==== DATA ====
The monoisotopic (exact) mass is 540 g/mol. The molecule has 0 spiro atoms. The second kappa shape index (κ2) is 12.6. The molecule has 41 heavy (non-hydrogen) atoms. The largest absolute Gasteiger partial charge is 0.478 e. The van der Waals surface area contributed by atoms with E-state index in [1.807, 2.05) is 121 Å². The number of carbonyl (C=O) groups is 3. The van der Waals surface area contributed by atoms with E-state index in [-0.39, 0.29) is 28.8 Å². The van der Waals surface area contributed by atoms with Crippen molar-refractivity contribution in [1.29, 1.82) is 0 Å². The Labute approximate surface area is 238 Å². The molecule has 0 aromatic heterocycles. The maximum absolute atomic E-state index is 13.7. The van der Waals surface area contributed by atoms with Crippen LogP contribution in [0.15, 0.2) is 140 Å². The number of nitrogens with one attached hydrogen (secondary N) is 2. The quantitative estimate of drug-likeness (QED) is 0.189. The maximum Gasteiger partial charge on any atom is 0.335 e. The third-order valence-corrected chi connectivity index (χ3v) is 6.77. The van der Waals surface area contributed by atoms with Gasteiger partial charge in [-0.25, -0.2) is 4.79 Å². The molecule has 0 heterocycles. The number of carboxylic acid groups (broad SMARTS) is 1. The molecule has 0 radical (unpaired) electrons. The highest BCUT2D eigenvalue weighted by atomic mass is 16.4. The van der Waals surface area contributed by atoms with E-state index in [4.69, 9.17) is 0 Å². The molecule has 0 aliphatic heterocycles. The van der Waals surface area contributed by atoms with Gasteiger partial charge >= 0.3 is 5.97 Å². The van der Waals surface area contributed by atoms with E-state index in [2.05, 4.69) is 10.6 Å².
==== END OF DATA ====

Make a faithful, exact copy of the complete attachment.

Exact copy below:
The monoisotopic (exact) mass is 540 g/mol. The molecule has 0 spiro atoms. The second kappa shape index (κ2) is 12.6. The molecule has 41 heavy (non-hydrogen) atoms. The largest absolute Gasteiger partial charge is 0.478 e. The van der Waals surface area contributed by atoms with E-state index in [1.807, 2.05) is 121 Å². The number of carbonyl (C=O) groups is 3. The van der Waals surface area contributed by atoms with E-state index in [-0.39, 0.29) is 28.8 Å². The van der Waals surface area contributed by atoms with Crippen molar-refractivity contribution in [1.29, 1.82) is 0 Å². The Labute approximate surface area is 238 Å². The molecule has 0 aromatic heterocycles. The maximum absolute atomic E-state index is 13.7. The van der Waals surface area contributed by atoms with Crippen LogP contribution in [0.15, 0.2) is 140 Å². The number of nitrogens with one attached hydrogen (secondary N) is 2. The quantitative estimate of drug-likeness (QED) is 0.189. The maximum Gasteiger partial charge on any atom is 0.335 e. The third-order valence-corrected chi connectivity index (χ3v) is 6.77. The van der Waals surface area contributed by atoms with Gasteiger partial charge in [-0.25, -0.2) is 4.79 Å². The molecule has 0 heterocycles. The number of carboxylic acid groups (broad SMARTS) is 1. The molecule has 0 radical (unpaired) electrons. The highest BCUT2D eigenvalue weighted by atomic mass is 16.4. The van der Waals surface area contributed by atoms with E-state index in [4.69, 9.17) is 0 Å². The molecule has 0 aliphatic heterocycles. The van der Waals surface area contributed by atoms with Gasteiger partial charge >= 0.3 is 5.97 Å². The van der Waals surface area contributed by atoms with E-state index in [2.05, 4.69) is 10.6 Å².